Saying Goodbye to $10K Per Position

Friday, 29. April 2011 15:58 | Author:

Certain measurements in life take root and become a reference point. For example, 12 inches equals one foot or four quarts equal a gallon.

In trader voice,  for as long as I have been doing it, the baseline metric for price-per-position (total purchase price/number of end users) has been $10,000 per position. Of course, this can change based on factors such as system size, configuration and negotiated discount, but, as a rule of thumb, this is as good as any. Note that with traditional turret suppliers this is an “after discount” figure as list prices can be as much as double, especially for small numbers of users.

Since WCS’s founding, one of our fundamental goals has been to put paid to that measurement through innovation. It started with the recognition that the vast majority of traders use a fraction of the capacity of their turret (the average sell-side turret user has 4-5 unique ring down circuits, a small handful of DID, some speed dials and another handful of lines that they may cover for other traders in their group; adding up to a need of somewhere between 20-100 virtual button appearances; the typical buy-side trader needs even fewer).

We also new from experience that a related bugbear for financial trading firms has always been that traditional turrets could not share line appearances with regular PBX phones. This necessitates the investment in a $10,000 turret for anyone who might need to have even a few ring down circuits or trading lines on their telephone. In addition, since traditional turrets do not offer many of the convenience of an office telephone (voice mail comes to mind), this might result in users having a turret and a telephone on their desk.

WCS has really changed all of this. With the introduction of a single platform system we eliminated the limitations associated with sharing lines among turret devices and phones. On our system, all devices are created equal(ly) and have access to lines in the system as well all of the turret and “PBX” features associated with the system.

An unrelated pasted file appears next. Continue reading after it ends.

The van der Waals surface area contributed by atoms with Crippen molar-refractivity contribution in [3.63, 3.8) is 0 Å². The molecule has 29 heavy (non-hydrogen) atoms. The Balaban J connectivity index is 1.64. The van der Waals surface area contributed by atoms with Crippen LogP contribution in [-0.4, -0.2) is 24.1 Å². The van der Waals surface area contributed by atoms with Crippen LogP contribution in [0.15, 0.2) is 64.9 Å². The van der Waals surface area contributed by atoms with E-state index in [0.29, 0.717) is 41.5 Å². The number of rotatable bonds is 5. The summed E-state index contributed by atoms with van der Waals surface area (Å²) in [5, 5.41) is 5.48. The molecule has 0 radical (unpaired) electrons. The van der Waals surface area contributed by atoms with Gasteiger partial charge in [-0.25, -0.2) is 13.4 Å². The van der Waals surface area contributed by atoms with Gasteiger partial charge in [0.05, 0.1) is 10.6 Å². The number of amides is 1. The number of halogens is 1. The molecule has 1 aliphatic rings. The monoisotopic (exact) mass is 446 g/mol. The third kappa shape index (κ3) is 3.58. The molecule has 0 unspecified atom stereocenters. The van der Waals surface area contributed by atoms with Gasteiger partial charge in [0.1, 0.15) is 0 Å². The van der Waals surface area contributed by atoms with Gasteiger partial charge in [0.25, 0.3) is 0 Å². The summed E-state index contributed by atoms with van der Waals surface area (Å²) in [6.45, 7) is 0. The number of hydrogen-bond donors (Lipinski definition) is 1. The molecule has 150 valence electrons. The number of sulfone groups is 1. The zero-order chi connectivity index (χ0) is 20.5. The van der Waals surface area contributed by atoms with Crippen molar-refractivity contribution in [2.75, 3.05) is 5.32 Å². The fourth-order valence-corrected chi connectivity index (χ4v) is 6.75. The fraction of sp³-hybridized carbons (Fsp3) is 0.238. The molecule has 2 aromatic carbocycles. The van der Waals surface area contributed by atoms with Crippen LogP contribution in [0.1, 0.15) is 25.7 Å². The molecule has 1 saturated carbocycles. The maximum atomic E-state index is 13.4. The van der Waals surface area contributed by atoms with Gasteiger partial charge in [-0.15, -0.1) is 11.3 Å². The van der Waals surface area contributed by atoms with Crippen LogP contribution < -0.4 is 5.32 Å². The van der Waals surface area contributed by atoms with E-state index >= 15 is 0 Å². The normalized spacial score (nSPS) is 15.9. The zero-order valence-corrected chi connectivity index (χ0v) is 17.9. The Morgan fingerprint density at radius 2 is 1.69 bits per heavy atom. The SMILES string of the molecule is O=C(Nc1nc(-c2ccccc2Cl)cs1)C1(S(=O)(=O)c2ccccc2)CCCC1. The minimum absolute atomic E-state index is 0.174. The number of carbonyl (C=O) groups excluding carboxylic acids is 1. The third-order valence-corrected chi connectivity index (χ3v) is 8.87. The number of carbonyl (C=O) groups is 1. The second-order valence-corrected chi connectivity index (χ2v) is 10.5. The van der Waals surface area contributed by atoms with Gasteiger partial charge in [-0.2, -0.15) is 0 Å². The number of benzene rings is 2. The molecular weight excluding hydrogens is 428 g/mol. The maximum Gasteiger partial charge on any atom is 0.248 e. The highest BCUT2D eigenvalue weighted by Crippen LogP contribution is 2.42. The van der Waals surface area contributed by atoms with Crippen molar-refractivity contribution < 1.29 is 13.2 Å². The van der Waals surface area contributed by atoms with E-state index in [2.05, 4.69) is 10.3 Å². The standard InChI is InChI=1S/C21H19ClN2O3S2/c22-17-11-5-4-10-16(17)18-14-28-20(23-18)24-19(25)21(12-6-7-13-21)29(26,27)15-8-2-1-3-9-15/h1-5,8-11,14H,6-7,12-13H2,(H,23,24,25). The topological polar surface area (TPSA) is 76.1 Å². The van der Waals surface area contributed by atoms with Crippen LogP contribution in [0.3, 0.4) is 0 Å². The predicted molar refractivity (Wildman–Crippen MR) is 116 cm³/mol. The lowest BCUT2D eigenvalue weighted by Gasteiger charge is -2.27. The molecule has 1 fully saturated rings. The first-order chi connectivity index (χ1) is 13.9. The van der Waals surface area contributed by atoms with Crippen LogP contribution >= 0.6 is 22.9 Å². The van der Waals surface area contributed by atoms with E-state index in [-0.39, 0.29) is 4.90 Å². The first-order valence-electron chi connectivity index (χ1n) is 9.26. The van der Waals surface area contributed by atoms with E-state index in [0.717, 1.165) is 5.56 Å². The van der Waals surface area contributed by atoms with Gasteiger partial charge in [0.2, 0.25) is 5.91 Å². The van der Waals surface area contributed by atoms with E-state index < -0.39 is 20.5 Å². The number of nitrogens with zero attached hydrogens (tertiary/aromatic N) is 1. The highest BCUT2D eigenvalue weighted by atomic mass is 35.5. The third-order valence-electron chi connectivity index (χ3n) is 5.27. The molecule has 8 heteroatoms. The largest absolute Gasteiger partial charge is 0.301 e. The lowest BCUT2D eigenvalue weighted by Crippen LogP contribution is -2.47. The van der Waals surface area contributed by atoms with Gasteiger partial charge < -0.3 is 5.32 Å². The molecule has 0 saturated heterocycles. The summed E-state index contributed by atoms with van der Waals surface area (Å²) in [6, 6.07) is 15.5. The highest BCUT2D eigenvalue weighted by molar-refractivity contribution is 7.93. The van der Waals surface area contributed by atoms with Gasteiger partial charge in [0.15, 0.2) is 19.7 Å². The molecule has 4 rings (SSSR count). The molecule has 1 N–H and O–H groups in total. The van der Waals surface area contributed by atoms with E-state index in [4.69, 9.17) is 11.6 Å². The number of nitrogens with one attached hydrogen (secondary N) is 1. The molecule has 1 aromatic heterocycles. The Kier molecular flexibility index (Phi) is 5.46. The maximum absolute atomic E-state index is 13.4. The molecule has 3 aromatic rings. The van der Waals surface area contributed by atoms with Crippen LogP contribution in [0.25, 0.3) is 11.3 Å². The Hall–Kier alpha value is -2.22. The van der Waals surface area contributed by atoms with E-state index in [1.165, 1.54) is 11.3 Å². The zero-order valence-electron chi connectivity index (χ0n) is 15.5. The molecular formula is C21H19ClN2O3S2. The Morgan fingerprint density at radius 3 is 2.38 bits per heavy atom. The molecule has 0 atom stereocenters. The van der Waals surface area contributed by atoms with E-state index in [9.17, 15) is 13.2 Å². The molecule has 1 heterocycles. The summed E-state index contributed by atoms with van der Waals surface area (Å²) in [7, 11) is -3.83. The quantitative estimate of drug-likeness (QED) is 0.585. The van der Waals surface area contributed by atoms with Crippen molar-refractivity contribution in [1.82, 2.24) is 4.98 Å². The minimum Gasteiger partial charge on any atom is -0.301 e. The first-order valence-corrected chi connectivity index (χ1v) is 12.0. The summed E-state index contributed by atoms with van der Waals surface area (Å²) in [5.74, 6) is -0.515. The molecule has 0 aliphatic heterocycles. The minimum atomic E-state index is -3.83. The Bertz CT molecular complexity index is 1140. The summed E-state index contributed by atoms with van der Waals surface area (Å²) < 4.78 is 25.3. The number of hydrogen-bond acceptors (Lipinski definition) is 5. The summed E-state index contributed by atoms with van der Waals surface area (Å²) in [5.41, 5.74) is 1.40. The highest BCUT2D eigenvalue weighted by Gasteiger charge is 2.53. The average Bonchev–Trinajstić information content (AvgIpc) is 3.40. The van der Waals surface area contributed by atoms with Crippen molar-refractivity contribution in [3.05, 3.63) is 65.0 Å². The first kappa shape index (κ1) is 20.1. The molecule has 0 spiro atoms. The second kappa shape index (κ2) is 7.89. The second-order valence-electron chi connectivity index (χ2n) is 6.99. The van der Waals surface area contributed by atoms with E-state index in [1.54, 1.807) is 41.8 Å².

By introducing a system that gives firms the option to offer dial tone (analog, PRI, SIP trunking) as well as trading turret capabilities in the same platform, WCS eliminated the requirement to purchase, integrate and support two voice systems.

Finally, The Crossover Series, our IP Trading Desktop portfolio, further disrupts the status quo by offering customers a choice of trading devices in various form factors, capacities and prices. Any of these  devices can support dial tone, ring downs, speed dials and pagination/floating answer keys while sharing lines with the 5560 IP Turret.

The price range of the Crossover Series desktop is $750-$2,750. This means that once you determine the mix of desktops and add in the back room elements and services the per position price for our system comes in drastically less than the old metric. And this is compounded to the positive for the customer when calculating total system life-cycle costs as annual operating costs are generally derived from the list price of the system purchased.

Brings to mind the old adage that “change can be  good.”

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Shopping for IT Like You Are Big & Tall

Tuesday, 19. April 2011 14:34 | Author:

Some stories just stay with you over the years. Like the one when my brother, who is somewhere between 6’3″ and 6’4″, told me he went to buy a suit in a Big & Tall store and they told him he wasn’t “big & tall” enough.

I have been thinking about this as it relates to our customers. Many are really small-medium size businesses (SMB = 10-500 employees) who traffic in very high dollar volumes and sophisticated securities instruments either as an broker-dealer or investment manager.